Scientists have confirmed Africans’ claim that special birds guide them to wild honey, debunking those who regarded the man-bird teamwork as myth, a new study reports.
For more than 20,000 years, people living from the central Sahara to South Africa have collected wild honey, and even today, honey is a staple in the diets of many nomadic tribes. Africans have long reported that a bird called the greater honeyguide deliberately leads them to bee hives in hollow trees, rock crevices or termite mounds.
But because of the folksy nature of such claims, “many consider this interaction to be a myth,” said two researchers, whose study of the honeyguide’s relationship with Kenya’s Boran people was published in the journal Science.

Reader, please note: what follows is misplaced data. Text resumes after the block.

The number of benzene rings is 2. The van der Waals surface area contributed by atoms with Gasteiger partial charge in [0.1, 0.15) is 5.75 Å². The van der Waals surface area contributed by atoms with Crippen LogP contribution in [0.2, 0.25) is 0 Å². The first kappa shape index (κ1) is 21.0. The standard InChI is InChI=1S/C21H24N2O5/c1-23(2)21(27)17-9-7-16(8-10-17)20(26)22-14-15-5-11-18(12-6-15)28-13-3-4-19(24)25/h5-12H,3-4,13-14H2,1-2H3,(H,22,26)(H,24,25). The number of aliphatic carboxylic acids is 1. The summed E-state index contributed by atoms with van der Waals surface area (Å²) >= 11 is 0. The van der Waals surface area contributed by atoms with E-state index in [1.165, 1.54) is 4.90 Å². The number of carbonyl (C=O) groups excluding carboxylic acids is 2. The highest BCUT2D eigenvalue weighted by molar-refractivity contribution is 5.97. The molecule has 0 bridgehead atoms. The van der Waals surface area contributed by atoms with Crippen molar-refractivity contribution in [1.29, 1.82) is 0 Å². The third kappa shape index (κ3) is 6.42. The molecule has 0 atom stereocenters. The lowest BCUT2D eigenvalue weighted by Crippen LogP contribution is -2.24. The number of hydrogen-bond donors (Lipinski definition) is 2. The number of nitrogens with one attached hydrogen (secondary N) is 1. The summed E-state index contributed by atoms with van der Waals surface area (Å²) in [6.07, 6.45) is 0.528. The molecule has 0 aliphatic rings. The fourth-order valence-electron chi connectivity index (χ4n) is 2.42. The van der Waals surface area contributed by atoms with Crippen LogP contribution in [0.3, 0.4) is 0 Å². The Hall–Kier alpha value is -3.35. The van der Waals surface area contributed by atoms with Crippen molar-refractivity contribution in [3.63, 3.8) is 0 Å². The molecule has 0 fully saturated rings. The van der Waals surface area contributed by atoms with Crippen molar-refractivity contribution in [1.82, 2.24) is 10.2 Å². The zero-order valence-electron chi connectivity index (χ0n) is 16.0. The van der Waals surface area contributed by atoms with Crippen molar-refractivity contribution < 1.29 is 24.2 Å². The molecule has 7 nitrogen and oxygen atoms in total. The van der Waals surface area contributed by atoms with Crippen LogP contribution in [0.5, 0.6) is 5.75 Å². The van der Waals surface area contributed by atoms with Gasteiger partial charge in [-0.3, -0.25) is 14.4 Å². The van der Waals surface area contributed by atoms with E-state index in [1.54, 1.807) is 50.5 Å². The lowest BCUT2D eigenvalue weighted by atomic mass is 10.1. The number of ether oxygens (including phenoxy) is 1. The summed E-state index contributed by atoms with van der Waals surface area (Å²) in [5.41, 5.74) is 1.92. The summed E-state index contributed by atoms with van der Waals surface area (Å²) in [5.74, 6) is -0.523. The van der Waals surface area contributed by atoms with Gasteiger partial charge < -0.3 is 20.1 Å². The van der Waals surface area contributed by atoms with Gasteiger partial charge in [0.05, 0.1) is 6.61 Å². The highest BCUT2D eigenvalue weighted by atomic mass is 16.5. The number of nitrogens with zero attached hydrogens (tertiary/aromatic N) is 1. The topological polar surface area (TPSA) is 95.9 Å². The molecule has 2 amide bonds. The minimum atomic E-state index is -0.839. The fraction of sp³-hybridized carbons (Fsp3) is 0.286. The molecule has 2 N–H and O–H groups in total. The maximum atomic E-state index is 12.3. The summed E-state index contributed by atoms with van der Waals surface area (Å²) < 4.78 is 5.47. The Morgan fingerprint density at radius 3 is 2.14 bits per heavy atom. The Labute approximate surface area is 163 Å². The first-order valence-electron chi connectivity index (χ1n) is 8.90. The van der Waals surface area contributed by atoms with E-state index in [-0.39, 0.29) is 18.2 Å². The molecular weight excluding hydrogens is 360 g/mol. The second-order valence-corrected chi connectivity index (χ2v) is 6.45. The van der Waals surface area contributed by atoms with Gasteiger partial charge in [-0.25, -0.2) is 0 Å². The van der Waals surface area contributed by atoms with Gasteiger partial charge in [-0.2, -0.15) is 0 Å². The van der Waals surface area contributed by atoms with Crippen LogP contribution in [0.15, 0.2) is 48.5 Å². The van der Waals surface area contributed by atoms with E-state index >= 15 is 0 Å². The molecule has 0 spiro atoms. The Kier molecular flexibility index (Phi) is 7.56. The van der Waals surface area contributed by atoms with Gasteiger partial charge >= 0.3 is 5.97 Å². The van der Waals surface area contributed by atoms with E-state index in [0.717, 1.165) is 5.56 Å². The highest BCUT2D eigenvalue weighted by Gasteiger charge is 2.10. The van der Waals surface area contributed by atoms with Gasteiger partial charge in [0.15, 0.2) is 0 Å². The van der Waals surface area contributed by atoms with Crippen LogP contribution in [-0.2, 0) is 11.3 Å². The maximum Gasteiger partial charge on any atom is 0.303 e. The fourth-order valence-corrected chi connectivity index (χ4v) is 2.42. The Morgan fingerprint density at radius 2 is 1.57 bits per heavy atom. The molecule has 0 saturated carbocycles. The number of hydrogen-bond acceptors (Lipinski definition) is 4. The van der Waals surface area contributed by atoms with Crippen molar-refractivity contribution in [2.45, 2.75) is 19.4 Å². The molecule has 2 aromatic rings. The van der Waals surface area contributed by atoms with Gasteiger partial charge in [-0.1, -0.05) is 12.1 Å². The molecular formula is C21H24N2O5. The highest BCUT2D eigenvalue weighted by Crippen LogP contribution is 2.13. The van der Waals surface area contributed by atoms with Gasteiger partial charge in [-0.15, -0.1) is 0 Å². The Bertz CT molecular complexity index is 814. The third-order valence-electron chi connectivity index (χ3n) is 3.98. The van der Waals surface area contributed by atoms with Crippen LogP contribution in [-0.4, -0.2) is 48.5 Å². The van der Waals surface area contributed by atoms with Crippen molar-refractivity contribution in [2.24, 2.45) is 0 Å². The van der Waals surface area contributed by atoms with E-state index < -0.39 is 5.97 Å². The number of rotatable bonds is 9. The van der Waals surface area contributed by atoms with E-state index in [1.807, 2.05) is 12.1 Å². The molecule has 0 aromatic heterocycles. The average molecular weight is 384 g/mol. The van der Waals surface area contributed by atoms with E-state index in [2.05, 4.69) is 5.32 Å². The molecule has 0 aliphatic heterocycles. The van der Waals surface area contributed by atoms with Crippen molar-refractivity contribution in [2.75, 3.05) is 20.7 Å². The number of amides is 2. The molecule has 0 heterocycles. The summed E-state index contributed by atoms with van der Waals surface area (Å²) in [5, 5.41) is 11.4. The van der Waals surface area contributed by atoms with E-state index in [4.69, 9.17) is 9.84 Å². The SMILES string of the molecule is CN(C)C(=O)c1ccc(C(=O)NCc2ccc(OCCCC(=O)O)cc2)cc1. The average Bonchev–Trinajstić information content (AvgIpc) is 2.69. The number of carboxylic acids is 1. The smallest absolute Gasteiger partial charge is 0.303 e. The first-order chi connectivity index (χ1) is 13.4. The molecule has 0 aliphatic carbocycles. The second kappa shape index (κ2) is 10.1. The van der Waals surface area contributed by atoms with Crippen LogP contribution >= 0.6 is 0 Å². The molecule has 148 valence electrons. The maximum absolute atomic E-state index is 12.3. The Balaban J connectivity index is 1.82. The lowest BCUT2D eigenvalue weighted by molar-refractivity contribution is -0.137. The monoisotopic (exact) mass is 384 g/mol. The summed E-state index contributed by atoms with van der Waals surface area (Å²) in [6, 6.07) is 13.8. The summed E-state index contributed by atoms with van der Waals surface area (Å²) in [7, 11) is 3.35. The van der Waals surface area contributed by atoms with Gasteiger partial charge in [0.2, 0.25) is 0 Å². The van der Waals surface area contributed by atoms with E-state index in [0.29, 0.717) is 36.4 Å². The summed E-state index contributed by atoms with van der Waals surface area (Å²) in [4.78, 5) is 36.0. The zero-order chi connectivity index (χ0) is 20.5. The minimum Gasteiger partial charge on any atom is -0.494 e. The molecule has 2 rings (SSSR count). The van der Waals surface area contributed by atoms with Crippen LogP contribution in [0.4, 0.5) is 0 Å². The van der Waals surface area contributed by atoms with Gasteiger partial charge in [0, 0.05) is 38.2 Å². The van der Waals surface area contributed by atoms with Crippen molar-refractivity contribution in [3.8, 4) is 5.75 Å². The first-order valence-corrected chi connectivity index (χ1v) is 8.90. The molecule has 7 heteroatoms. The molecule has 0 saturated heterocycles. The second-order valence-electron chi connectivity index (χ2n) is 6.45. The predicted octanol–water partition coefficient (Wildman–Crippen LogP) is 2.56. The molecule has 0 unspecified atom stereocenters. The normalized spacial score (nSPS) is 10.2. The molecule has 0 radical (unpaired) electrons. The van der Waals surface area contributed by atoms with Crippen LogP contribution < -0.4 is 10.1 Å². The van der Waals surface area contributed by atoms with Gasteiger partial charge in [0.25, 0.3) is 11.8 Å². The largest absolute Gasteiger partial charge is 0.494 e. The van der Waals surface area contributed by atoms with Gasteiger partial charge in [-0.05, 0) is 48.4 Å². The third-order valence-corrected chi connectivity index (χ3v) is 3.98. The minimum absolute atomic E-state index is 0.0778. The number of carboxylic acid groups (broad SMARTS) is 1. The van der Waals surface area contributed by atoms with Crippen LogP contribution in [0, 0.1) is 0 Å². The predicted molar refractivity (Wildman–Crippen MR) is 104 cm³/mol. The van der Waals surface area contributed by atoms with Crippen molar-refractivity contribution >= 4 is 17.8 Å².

After three years of tracking Borans in their pursuit of honey, H.A. Isack of the National Museum of Kenya and H.U. Reyer of West Germamy’s Max Planck Institute, found following the birds substantially reduced how long it took to find honey.
“In unfamiliar areas, their (Borans’) search time per bees’ nest was, on average, 8.9 hours when not guided and 3.2 hours when guided,” the ornithologists said.